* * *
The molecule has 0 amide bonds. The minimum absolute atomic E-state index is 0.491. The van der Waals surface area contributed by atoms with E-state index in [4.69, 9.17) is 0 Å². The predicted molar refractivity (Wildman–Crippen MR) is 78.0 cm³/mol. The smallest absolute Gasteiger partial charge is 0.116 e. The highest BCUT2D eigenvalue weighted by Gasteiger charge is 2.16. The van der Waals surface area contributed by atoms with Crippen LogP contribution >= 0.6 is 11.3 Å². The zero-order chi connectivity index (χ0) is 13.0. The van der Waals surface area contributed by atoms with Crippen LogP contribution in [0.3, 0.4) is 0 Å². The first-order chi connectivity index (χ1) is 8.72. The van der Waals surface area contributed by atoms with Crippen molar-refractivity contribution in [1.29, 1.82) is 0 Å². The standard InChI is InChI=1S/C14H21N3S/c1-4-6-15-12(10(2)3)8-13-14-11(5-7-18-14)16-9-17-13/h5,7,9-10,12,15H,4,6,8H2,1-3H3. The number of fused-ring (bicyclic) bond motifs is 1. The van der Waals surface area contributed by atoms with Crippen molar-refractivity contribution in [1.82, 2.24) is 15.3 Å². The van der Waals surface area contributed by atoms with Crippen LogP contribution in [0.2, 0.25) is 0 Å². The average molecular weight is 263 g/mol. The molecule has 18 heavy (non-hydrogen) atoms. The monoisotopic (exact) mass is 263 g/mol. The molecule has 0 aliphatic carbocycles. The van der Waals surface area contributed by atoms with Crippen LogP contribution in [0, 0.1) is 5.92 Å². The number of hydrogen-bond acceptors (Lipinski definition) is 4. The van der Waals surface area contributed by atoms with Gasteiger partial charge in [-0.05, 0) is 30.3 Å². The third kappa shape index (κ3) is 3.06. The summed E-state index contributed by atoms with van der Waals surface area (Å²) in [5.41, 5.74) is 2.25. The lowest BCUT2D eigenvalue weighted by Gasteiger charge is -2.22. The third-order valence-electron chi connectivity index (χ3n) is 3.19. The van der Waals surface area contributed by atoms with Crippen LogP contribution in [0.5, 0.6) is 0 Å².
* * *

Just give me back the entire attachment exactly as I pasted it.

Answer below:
The molecule has 0 amide bonds. The minimum absolute atomic E-state index is 0.491. The van der Waals surface area contributed by atoms with E-state index in [4.69, 9.17) is 0 Å². The predicted molar refractivity (Wildman–Crippen MR) is 78.0 cm³/mol. The smallest absolute Gasteiger partial charge is 0.116 e. The highest BCUT2D eigenvalue weighted by Gasteiger charge is 2.16. The van der Waals surface area contributed by atoms with Crippen LogP contribution >= 0.6 is 11.3 Å². The zero-order chi connectivity index (χ0) is 13.0. The van der Waals surface area contributed by atoms with Crippen LogP contribution in [0.3, 0.4) is 0 Å². The first-order chi connectivity index (χ1) is 8.72. The van der Waals surface area contributed by atoms with Crippen molar-refractivity contribution in [1.29, 1.82) is 0 Å². The standard InChI is InChI=1S/C14H21N3S/c1-4-6-15-12(10(2)3)8-13-14-11(5-7-18-14)16-9-17-13/h5,7,9-10,12,15H,4,6,8H2,1-3H3. The number of fused-ring (bicyclic) bond motifs is 1. The van der Waals surface area contributed by atoms with Crippen molar-refractivity contribution in [1.82, 2.24) is 15.3 Å². The van der Waals surface area contributed by atoms with Crippen LogP contribution in [0.2, 0.25) is 0 Å². The average molecular weight is 263 g/mol. The molecule has 18 heavy (non-hydrogen) atoms. The monoisotopic (exact) mass is 263 g/mol. The molecule has 0 aliphatic carbocycles. The van der Waals surface area contributed by atoms with Crippen LogP contribution in [0, 0.1) is 5.92 Å². The number of hydrogen-bond acceptors (Lipinski definition) is 4. The van der Waals surface area contributed by atoms with Gasteiger partial charge in [-0.05, 0) is 30.3 Å². The third kappa shape index (κ3) is 3.06. The summed E-state index contributed by atoms with van der Waals surface area (Å²) in [5.41, 5.74) is 2.25. The lowest BCUT2D eigenvalue weighted by Gasteiger charge is -2.22. The third-order valence-electron chi connectivity index (χ3n) is 3.19. The van der Waals surface area contributed by atoms with Crippen LogP contribution in [0.5, 0.6) is 0 Å².